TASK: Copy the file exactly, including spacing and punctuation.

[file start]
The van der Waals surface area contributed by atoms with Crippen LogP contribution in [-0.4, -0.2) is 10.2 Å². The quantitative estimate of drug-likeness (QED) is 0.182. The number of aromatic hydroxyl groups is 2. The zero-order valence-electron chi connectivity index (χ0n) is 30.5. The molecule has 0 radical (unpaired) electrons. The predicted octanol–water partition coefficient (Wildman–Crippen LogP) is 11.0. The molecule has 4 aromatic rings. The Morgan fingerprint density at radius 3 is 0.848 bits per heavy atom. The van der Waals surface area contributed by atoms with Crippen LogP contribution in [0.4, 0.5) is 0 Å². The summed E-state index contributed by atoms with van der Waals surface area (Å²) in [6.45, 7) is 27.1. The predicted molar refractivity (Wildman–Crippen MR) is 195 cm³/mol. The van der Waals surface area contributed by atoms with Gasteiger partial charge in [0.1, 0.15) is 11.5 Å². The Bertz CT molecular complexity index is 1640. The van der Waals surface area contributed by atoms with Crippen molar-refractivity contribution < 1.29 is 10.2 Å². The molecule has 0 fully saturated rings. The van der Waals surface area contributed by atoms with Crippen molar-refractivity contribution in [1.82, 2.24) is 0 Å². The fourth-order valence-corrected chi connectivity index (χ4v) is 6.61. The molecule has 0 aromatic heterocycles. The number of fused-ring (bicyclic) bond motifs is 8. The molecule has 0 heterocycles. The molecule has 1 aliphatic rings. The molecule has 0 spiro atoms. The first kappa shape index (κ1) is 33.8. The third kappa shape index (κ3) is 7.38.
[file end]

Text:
The van der Waals surface area contributed by atoms with Crippen LogP contribution in [-0.4, -0.2) is 10.2 Å². The quantitative estimate of drug-likeness (QED) is 0.182. The number of aromatic hydroxyl groups is 2. The zero-order valence-electron chi connectivity index (χ0n) is 30.5. The molecule has 0 radical (unpaired) electrons. The predicted octanol–water partition coefficient (Wildman–Crippen LogP) is 11.0. The molecule has 4 aromatic rings. The Morgan fingerprint density at radius 3 is 0.848 bits per heavy atom. The van der Waals surface area contributed by atoms with Crippen LogP contribution in [0.4, 0.5) is 0 Å². The summed E-state index contributed by atoms with van der Waals surface area (Å²) in [6.45, 7) is 27.1. The predicted molar refractivity (Wildman–Crippen MR) is 195 cm³/mol. The van der Waals surface area contributed by atoms with Gasteiger partial charge in [0.1, 0.15) is 11.5 Å². The Bertz CT molecular complexity index is 1640. The van der Waals surface area contributed by atoms with Crippen molar-refractivity contribution < 1.29 is 10.2 Å². The molecule has 0 fully saturated rings. The van der Waals surface area contributed by atoms with Crippen molar-refractivity contribution in [1.82, 2.24) is 0 Å². The fourth-order valence-corrected chi connectivity index (χ4v) is 6.61. The molecule has 0 aromatic heterocycles. The number of fused-ring (bicyclic) bond motifs is 8. The molecule has 0 heterocycles. The molecule has 1 aliphatic rings. The molecule has 0 spiro atoms. The first kappa shape index (κ1) is 33.8. The third kappa shape index (κ3) is 7.38.